I was 22 years old when I got engaged.

It was February 2013, I don't recall the exact date. I had been dating my now ex-fiance' for two years and I had no idea that he was going to propose. I thought I was happy with him. Well, I was pretending to be happy. That relationship wasn't healthy. He enjoyed antagonizing me and calling me names like "stupid" and "doe-doe bird". He even went as far as calling me "retarded". He wasn't a nice person. He insisted he was joking, but words hurt and can be abusive.

Still, on that sunny February day, I remember getting ready to go out dinner with my ex and another couple that are still great friends of mine. I don't want to go into great detail, but I remember his fraternity brothers showing up and hanging out in the living room. As I continued to apply my makeup and curl my hair, he began yelling my name. Yes, he yelled at me to come to the living room.

Exasperated with his rudeness, I walked out the living room where he got down on one knee and asked, "Jessica, will you marry me?"

I was stunned. My jaw dropped. It didn't seem real. I felt the eyes of our mutual friends on me, waiting for me to make a decision.

All I could muster was a "yes" as I pretended to act all giddy and excited like a woman acting in a TV show or a movie.

The idea of getting married was exciting to me; I couldn't wait to shop for a dress, pick out a venue, and ask some of my closest friends to be my bridesmaids. Next thing I know, I had bridesmaids, I bought a dress, picked out a venue and everything was in motion. We had even set a date: July 19, 2014.

A small voice inside of my head kept telling me, "This isn't right, don't do it."

I tried to ignore it, but it kept getting louder as the time went on and the wedding date got closer. I began to feel sick to my stomach and depressed. It wasn't right and I knew it, but I didn't know how to end it. I had settled for what I thought I deserved.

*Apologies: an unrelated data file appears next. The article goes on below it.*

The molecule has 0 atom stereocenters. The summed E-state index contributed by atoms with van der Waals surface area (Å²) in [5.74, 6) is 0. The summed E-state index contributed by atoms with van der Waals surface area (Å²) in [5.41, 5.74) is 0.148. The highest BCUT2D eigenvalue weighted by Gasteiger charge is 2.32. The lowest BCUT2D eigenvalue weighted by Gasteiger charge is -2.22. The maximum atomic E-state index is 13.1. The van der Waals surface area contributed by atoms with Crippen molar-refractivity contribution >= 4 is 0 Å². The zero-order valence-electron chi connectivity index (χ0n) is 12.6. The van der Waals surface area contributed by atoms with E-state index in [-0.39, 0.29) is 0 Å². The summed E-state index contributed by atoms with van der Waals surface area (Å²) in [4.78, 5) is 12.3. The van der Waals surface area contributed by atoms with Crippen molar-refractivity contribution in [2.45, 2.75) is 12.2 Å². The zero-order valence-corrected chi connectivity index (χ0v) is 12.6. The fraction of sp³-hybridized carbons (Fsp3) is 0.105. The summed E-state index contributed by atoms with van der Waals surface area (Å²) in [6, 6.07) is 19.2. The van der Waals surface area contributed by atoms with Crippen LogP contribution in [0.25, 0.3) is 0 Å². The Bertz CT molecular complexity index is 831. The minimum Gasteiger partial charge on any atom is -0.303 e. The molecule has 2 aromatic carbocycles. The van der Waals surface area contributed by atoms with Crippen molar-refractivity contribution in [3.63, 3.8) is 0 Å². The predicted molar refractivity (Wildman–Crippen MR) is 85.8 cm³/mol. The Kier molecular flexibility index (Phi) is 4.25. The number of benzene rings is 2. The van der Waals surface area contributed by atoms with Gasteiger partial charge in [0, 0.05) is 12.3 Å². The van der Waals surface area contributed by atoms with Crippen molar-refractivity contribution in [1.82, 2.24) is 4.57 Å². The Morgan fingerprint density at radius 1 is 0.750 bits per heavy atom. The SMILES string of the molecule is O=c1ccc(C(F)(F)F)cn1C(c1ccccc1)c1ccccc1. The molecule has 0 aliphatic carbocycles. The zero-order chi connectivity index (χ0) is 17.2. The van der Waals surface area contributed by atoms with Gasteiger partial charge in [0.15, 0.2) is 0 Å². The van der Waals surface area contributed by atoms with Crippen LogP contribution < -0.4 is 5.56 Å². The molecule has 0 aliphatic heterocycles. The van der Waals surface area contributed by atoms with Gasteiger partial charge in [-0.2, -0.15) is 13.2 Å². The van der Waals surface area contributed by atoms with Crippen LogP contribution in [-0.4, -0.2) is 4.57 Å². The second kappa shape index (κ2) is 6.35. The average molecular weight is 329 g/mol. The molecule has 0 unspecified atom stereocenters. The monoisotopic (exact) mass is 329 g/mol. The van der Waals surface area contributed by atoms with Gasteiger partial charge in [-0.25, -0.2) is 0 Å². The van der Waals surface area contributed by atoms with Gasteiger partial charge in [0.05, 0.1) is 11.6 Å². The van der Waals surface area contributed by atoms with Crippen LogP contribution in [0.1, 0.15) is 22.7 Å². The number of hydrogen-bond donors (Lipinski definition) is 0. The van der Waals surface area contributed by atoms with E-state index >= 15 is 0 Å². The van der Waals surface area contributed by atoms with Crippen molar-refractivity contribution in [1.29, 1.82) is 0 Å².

Two months before I was supposed to get married, I found myself feeling even more depressed, anxious and hopeless. The voice in my head was louder. Even my family kept telling me, "You don't have to walk down that aisle." (They didn't care for him all too much.)

"DON'T DO IT. YOU WON'T BE HAPPY."

Finally, I talked to my parents. I broke down crying, letting out all of the pent-up emotions and feelings I had been holding in for three years. I also talked with my aunt who had been in a similar situation when she was my age.

It was difficult, but I broke off the engagement over the phone since my ex was working out in North Dakota. He was heartbroken and I felt bad, but I knew I had done myself a huge favor by listening to my intuition and saving myself from a marriage that most certainly would have ended in divorce and heartache. Plus, I wasn't happy with my ex-fiance' and never truly was.

Fast forward to now, I'm forever grateful I listened to the voice in my head and paid attention to my body, mind and soul. My intuition saved me from a life of unhappiness and marrying the wrong person.

If you're feeling unsure about a major life decision, such as getting married or taking a new job, listen to your intuition and pay attention to your body. If there's a voice inside of your head telling you "NO!", it's best to listen to it.

I listen to my intuition every day and it is almost never wrong. It's usually always right. If your gut is trying to tell you something, stop and listen to it. It could mean the difference between happiness and unhappiness or even something as serious as life or death.

This quote about intuition sums up the idea of listening to ourselves quite well:

"Trusting our intuition often saves us from disaster." - Anne Wilson Schaef